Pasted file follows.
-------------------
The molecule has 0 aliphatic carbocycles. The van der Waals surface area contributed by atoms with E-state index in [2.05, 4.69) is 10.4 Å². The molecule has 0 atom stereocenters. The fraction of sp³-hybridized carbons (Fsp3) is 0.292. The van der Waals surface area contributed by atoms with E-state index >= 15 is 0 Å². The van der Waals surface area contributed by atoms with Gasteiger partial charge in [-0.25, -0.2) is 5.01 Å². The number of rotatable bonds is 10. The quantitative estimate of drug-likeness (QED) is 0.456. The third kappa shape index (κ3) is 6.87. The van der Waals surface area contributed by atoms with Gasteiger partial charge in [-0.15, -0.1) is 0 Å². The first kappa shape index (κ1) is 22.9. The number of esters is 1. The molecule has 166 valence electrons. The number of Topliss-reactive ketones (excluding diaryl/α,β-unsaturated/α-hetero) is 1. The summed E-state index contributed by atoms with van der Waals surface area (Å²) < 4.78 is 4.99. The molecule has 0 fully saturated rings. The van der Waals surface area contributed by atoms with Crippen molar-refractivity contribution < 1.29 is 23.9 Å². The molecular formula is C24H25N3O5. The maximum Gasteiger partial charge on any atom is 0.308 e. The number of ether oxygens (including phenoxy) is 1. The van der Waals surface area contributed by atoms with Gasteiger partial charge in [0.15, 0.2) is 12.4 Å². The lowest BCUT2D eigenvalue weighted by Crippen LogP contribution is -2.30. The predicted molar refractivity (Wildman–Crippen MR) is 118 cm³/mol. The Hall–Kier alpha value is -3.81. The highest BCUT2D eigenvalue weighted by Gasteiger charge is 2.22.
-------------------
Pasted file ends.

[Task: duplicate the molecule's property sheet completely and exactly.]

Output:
The molecule has 0 aliphatic carbocycles. The van der Waals surface area contributed by atoms with E-state index in [2.05, 4.69) is 10.4 Å². The molecule has 0 atom stereocenters. The fraction of sp³-hybridized carbons (Fsp3) is 0.292. The van der Waals surface area contributed by atoms with E-state index >= 15 is 0 Å². The van der Waals surface area contributed by atoms with Gasteiger partial charge in [-0.25, -0.2) is 5.01 Å². The number of rotatable bonds is 10. The quantitative estimate of drug-likeness (QED) is 0.456. The third kappa shape index (κ3) is 6.87. The van der Waals surface area contributed by atoms with Gasteiger partial charge in [-0.15, -0.1) is 0 Å². The first kappa shape index (κ1) is 22.9. The number of esters is 1. The molecule has 166 valence electrons. The number of Topliss-reactive ketones (excluding diaryl/α,β-unsaturated/α-hetero) is 1. The summed E-state index contributed by atoms with van der Waals surface area (Å²) < 4.78 is 4.99. The molecule has 0 fully saturated rings. The van der Waals surface area contributed by atoms with Crippen molar-refractivity contribution < 1.29 is 23.9 Å². The molecular formula is C24H25N3O5. The maximum Gasteiger partial charge on any atom is 0.308 e. The number of ether oxygens (including phenoxy) is 1. The van der Waals surface area contributed by atoms with Gasteiger partial charge in [0.15, 0.2) is 12.4 Å². The lowest BCUT2D eigenvalue weighted by Crippen LogP contribution is -2.30. The predicted molar refractivity (Wildman–Crippen MR) is 118 cm³/mol. The Hall–Kier alpha value is -3.81. The highest BCUT2D eigenvalue weighted by Gasteiger charge is 2.22.